The swelling and softening of organic substances may not always be detrimental. When beans and dried fruit are soaked in water, the softening, disintegration, and splitting that occur may offset increases in volume. We observed that beans and dried fruit often split up, which might make them easier to grasp and may facilitate removal. As evidence to support this theory, we are aware of one case of a child treated in Seattle Children's Hospital ED where softening of a bean appeared to facilitate removal. This 6-year-old child was first evaluated by a primary care provider who applied a topical analgesic solution to the ear canal. After failing to remove the bean, the child was referred to the ED. In the ED, a 6 x 3 mm white bean was found to be tightly impacted in the childs ear canal. The consulted otolaryngologist was able to gently transect the softened bean with a right angle hook, then grasp and remove the two halves. The child remained calm throughout.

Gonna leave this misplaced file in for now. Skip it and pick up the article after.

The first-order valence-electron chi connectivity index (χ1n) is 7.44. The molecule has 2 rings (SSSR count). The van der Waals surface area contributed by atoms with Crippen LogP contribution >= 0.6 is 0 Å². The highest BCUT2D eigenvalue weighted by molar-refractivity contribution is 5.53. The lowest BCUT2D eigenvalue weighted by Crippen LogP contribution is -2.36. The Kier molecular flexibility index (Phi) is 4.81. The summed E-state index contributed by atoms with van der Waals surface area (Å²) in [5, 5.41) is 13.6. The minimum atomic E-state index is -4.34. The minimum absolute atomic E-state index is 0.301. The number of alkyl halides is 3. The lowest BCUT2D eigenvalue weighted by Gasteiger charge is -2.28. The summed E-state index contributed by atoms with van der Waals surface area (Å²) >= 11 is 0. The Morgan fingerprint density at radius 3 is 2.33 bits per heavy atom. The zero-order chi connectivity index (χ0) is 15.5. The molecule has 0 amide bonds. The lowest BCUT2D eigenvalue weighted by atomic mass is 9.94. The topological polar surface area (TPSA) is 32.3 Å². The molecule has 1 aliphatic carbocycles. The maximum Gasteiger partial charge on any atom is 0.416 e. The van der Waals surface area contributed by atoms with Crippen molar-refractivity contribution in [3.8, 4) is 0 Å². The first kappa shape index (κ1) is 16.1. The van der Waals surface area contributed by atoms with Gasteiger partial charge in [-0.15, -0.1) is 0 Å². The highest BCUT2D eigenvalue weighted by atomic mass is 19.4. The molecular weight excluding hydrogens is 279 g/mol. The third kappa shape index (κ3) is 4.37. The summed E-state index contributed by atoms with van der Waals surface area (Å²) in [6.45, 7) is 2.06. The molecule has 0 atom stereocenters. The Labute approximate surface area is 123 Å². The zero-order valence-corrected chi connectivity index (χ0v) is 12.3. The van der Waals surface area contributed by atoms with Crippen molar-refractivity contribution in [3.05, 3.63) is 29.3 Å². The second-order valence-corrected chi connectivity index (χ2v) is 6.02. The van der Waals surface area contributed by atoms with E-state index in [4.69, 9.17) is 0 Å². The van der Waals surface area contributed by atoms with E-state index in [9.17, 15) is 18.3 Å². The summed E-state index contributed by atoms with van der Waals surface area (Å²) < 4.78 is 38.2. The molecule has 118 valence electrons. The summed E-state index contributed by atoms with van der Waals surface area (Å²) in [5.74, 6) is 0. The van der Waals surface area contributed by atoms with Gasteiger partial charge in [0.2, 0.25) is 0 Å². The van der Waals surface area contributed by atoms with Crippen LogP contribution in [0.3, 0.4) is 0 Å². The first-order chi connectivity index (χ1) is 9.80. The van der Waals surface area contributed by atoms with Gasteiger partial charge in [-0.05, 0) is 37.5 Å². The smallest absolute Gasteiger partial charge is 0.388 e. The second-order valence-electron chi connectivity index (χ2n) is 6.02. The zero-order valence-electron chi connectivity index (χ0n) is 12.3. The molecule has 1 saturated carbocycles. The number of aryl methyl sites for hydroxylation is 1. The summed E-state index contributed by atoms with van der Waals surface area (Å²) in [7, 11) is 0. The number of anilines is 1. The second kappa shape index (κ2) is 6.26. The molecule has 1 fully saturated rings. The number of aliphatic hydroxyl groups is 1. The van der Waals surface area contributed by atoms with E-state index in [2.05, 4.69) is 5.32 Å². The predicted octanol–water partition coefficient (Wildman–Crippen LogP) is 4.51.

In addition to concerns of trauma and swelling with irrigation, there is also a risk of increased ear canal inflammation if a moist organic foreign body is retained for a long time. If irrigation is used and the object is not removed, providers should attempt to gently remove residual water to minimize ongoing swelling and inflammation. The use of an isopropyl alcohol and water solution may result in more rapid evaporation and decreasing subsequent swelling, thereby facilitating further extraction attempts [11].

In conclusion, irrigation may have a valuable place in the removal of select organic foreign bodies, although providers should appreciate the potential for swelling if the object is not quickly removed. Beans, in particular, may continue to swell in a moist environment, for as long as 48 hours. Although organic foreign bodies retained in a moist ear canal may be more likely to cause inflammation until the foreign body can be removed, this risk needs to be weighed against the advantages of successful removal in the ED or clinic. Prompt otolaryngology consultation or follow-up should be arranged for any organic foreign body not removed by ED or clinic providers, particularly if irrigation was used and there is concern for ongoing inflammation and swelling.